Trinity College is famous, its foundation dates back to 1592, most of Ireland’s illustrious historical figures studied in this college. The college’s Old Library contains over 200,000 historical volumes, including the famous Book of Kells (8th-9th century gospel book). While other treasures, such as Brian Boru’s Harp (Gaelic harp from the 15th century, symbol of Ireland), are displayed in the Long Room. In the heart of the medieval city is the 12th century St Audoen Church, the only parish church left in Dublin. This church has a beautiful Norman portal, above the church there is also the only existing section of the medieval walls of Dublin.


Another interesting building in Dublin is the Irish Parliament Building, a building built in the neoclassical style in the 18th century. In the Northside of Dublin, in Phoenix Park, there is Áras an Uachtará, the Irish presidential residence, a residence of the mid-18th century.

At the end of the seventeenth century and throughout the second half of the eighteenth century, with the spread of classicism, construction activity became particularly intense in Dublin. Some of the greatest English architects were active in the city, such as W. Chambers and J. Gandon, and numerous local architects. The character of the city is also due to the numerous Georgian houses with brick facades, stone portals, gates and wrought iron balconies. Dublin indeed has some of the most beautiful examples of Georgian and Victorian architecture in the British Isles. Fitzwilliam Square is in the center of the Georgian neighborhood, with characteristic brick houses. Two more are the squares to visit in the neighborhood: Merrion Square and St. Stephen Green. George Bernard Shaw’s Abbey Theater, founded in 1904, is also worth a visit.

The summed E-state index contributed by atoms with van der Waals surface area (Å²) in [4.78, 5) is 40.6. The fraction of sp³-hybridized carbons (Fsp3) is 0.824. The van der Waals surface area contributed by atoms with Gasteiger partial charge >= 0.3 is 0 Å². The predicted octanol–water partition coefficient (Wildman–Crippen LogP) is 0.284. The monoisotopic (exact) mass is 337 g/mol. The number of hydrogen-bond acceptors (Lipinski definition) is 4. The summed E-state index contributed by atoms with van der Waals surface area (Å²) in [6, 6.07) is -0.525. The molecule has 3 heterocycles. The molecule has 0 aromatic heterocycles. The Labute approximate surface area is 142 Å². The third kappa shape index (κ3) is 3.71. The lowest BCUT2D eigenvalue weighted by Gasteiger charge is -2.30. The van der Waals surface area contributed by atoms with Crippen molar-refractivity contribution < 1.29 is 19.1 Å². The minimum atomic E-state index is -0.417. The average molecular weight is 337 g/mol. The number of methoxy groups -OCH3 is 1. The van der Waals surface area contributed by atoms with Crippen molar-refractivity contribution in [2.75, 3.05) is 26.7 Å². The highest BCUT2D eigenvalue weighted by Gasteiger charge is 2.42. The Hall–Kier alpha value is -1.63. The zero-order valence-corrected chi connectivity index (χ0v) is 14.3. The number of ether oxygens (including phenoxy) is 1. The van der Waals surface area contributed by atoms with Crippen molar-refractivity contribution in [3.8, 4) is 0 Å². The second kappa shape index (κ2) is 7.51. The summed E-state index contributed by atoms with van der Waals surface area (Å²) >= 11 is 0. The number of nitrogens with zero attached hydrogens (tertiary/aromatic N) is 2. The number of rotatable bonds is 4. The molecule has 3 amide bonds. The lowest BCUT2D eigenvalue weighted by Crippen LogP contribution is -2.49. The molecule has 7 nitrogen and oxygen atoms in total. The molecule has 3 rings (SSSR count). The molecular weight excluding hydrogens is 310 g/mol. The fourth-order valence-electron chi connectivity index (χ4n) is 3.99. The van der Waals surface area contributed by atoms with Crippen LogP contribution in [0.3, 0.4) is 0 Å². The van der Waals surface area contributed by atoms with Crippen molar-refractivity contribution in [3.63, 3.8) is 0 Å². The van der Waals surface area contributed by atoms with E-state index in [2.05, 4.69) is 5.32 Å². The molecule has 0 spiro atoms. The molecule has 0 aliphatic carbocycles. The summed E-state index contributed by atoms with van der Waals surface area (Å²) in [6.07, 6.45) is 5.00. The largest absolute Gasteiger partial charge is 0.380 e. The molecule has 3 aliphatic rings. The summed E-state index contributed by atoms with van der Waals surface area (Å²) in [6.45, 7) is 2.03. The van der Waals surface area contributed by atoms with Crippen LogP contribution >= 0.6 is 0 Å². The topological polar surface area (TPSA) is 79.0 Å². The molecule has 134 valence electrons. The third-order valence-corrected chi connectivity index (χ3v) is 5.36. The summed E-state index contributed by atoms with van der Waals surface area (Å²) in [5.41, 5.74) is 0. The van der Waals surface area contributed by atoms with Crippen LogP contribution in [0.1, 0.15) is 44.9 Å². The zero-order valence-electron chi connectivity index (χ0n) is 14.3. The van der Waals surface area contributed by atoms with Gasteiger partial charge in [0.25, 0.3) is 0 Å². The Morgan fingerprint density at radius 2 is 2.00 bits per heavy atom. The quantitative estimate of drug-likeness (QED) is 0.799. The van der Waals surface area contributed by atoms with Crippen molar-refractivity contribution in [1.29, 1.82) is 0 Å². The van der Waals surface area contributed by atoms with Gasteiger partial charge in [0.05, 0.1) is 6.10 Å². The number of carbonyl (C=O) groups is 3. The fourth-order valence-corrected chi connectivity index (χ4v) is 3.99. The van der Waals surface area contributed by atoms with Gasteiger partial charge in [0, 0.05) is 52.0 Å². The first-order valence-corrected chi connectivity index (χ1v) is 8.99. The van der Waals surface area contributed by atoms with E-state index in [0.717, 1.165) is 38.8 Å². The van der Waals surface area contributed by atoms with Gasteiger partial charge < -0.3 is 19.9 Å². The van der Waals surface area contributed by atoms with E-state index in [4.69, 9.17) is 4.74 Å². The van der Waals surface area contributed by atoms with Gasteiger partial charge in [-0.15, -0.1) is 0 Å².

Dublin has an interesting museum offer, in addition to the large collections of the National Museum, the National Gallery and the Irish Museum of Modern Art, the city also boasts numerous private collections of undoubted value.

The National Gallery of Ireland, one of the most important museums in the city, presents a collection of around 2,500 paintings and over 10,000 works of art including sculptures, watercolors, prints and sketches. The National Museum of Ireland is a museum divided into several sections dedicated to Decorative Arts and History (Decorative Arts & History), Natural History (Natural History) and Archeology and History (Archeology & History). The Irish Museum of Modern Art, is the main Irish museum dedicated to modern and contemporary art.

Also interesting are: the National Print Museum (illustrates the history of printing in Ireland). Dublin’s City Hall – The Story of the Capital Exhibition (dedicated to the history of the city of Dublin). The Chester Beatty Library (houses a rich collection of manuscripts, prints, icons, miniatures and old books). The Dublin Writers Museum (museum dedicated to the numerous and famous Irish writers including Swift, Sheridan, Shaw, Wilde, Yeats, Joyce and Beckett). The Guinness Storehouse, a museum that tells the story of the most famous Irish beer, is one of the main attractions of the city.

The climate: when to go to Dublin.

Dublin how to get there.

Dublin City Hall official page.